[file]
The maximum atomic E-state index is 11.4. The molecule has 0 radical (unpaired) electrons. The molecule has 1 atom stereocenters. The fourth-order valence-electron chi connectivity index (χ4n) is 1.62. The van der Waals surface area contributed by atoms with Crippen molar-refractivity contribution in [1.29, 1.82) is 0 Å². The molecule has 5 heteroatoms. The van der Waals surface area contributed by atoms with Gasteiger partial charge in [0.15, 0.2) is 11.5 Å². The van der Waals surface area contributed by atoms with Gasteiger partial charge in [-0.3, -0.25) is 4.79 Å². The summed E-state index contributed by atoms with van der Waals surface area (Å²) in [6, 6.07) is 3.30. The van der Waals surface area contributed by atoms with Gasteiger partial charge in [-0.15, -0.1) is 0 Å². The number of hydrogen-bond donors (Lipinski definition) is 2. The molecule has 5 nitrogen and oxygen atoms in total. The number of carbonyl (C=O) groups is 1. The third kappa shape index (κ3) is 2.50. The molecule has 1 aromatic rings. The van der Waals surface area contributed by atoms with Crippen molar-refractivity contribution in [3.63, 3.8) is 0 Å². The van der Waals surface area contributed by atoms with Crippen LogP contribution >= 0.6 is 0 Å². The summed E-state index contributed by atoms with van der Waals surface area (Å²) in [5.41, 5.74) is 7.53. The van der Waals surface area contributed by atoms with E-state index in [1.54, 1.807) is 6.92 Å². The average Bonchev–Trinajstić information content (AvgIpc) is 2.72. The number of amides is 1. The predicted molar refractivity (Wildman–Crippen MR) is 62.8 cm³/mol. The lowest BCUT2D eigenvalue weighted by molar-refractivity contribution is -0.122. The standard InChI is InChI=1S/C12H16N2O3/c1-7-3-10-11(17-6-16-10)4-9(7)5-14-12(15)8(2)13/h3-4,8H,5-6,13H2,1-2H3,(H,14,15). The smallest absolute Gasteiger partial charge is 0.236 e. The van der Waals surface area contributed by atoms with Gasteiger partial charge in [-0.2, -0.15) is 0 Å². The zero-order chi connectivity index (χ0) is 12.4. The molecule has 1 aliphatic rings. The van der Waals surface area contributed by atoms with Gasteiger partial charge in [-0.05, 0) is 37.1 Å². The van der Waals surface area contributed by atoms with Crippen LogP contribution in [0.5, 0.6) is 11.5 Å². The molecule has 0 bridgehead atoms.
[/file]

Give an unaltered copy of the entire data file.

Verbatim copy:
The maximum atomic E-state index is 11.4. The molecule has 0 radical (unpaired) electrons. The molecule has 1 atom stereocenters. The fourth-order valence-electron chi connectivity index (χ4n) is 1.62. The van der Waals surface area contributed by atoms with Crippen molar-refractivity contribution in [1.29, 1.82) is 0 Å². The molecule has 5 heteroatoms. The van der Waals surface area contributed by atoms with Gasteiger partial charge in [0.15, 0.2) is 11.5 Å². The van der Waals surface area contributed by atoms with Gasteiger partial charge in [-0.3, -0.25) is 4.79 Å². The summed E-state index contributed by atoms with van der Waals surface area (Å²) in [6, 6.07) is 3.30. The van der Waals surface area contributed by atoms with Gasteiger partial charge in [-0.15, -0.1) is 0 Å². The number of hydrogen-bond donors (Lipinski definition) is 2. The molecule has 5 nitrogen and oxygen atoms in total. The number of carbonyl (C=O) groups is 1. The third kappa shape index (κ3) is 2.50. The molecule has 1 aromatic rings. The van der Waals surface area contributed by atoms with Crippen molar-refractivity contribution in [3.63, 3.8) is 0 Å². The van der Waals surface area contributed by atoms with Crippen LogP contribution >= 0.6 is 0 Å². The summed E-state index contributed by atoms with van der Waals surface area (Å²) in [5.41, 5.74) is 7.53. The van der Waals surface area contributed by atoms with E-state index in [1.54, 1.807) is 6.92 Å². The average Bonchev–Trinajstić information content (AvgIpc) is 2.72. The number of amides is 1. The predicted molar refractivity (Wildman–Crippen MR) is 62.8 cm³/mol. The lowest BCUT2D eigenvalue weighted by molar-refractivity contribution is -0.122. The standard InChI is InChI=1S/C12H16N2O3/c1-7-3-10-11(17-6-16-10)4-9(7)5-14-12(15)8(2)13/h3-4,8H,5-6,13H2,1-2H3,(H,14,15). The smallest absolute Gasteiger partial charge is 0.236 e. The van der Waals surface area contributed by atoms with Gasteiger partial charge in [-0.2, -0.15) is 0 Å². The zero-order chi connectivity index (χ0) is 12.4. The molecule has 1 aliphatic rings. The van der Waals surface area contributed by atoms with Gasteiger partial charge in [-0.05, 0) is 37.1 Å². The van der Waals surface area contributed by atoms with Crippen LogP contribution in [0.5, 0.6) is 11.5 Å². The molecule has 0 bridgehead atoms.